Security operations · 5 MIN READ · BRUCE POTTER · NOV 29, 2018 · TAGS: Managed security / NIST / Overview / Planning / SOC
If you’re a U.S. Department of Defense (DoD) contractor or you do work with GSA or NASA, you’re likely pretty familiar with NIST 800-171. If you’re not a contractor subject to NIST 800-171, congrats, this is one security framework you DON’T need to comply with. You can stop reading, grab a cup of coffee and focus on your NIST Cybersecurity Framework efforts instead.
NIST 800-171 has technically been in force since the start of 2018. And while you had to be compliant at the beginning of the year, you’re likely still looking to streamline your compliance and refine controls based on the evolving understanding of what NIST 800-171 means. You’re not alone, NIST even had a workshop on what Controlled Unclassified Information (CUI) in October. Given that protecting CUI is at the core of NIST 800-171, it’s safe to assume things will be dynamic for some time to come.
A brief history of NIST 800-171
In a past life, I was the CISO for a DoD contractor. In particular, I was a CISO at a DoD contractor when the DFAR requirements were announced and we had to start preparing for compliance with NIST 800-171 by the end of 2017. I remember looking at 171 and thinking there were huge chunks of it that we, and most of our peers, had largely under control. Encryption requirements and other architectural security controls were well-traveled ground, and there were lots of vendors with well-tested products to close the compliance gap.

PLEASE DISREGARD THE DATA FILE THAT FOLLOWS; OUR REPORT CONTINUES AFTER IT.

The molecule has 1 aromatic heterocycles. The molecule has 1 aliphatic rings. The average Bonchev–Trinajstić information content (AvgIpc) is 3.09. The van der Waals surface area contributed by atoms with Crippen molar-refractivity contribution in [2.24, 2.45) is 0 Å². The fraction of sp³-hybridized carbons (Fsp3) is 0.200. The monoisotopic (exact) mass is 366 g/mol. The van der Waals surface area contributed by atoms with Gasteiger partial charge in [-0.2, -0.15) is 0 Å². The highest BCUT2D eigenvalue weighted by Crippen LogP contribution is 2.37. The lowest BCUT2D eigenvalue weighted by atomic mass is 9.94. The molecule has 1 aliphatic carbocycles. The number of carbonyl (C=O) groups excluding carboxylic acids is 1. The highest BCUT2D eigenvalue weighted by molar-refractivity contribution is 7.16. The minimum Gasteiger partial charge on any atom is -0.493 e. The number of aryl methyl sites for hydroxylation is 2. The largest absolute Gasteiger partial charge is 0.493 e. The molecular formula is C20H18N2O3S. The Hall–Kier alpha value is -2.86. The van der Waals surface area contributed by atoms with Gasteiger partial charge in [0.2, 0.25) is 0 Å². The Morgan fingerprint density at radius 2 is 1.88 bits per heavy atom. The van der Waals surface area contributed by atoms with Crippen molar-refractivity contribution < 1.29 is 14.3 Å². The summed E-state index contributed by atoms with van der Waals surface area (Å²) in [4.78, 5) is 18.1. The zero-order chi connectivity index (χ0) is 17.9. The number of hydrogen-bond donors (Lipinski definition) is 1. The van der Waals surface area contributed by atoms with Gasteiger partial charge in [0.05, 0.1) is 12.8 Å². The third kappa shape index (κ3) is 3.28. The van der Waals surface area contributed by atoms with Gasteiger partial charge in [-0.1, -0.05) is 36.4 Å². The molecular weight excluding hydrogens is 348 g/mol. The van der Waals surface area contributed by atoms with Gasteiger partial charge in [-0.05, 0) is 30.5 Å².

But then there were other controls, particularly around monitoring and operations, that weren’t easily solvable with off-the-shelf products. The Defense Industrial Base (DIB), in general, went through a cybersecurity revolution in the early 2010s, after they were hit with a wave of targeted attacks. But there was still a long way to go. Their technology investments needed a commensurate investment in services and people. That’s easier said than done. If you’ve ever worked in a professional services company (including defense contractors), you know how hard it is to hire people that can’t bill their time back to customers. Think IT, legal, finance and … oh yeah … security. It’d be easier to go climb Kilimanjaro to stand up a 24×7 SOC (If you’d like more info on setting up your own SOC, as well as the costs and challenges associated with it, check out our blog post, How much does it cost to build a 24×7 SOC.)
Understanding common NIST 800-171 compliance gaps
Like it or not NIST 800-171 spells out a number of operational controls, which are hard to put in place without old-fashioned human beings. And you’ve got to have these controls in place to get your compliance crown (and pass your audit with flying colors). Most of them relate to monitoring. They include:
|3.1.12||Monitor and control remote access sessions|
|3.3.3||Review and update logged events|
|3.3.5||Correlate audit record review, analysis, and reporting processes for investigation and response to indications of unlawful, unauthorized, suspicious, or unusual activity|
|All of section 3.6||Incident response|
|3.14.3||Monitor system security alerts and advisories and take action in response|
|3.14.6||Monitor organizational systems, including inbound and outbound communications traffic, to detect attacks and indicators of potential attacks|
|3.14.7||Identify unauthorized use of organizational systems|
The details of each section are different, but the overall gist of all of these requirements is the same; you need someone to monitor your systems to look for bad things, respond to the bad things and then report on the bad things. The challenge for many organizations is the “someone” part. Identifying “who” exactly is going to monitor, respond and report often leads to a bunch of dead ends.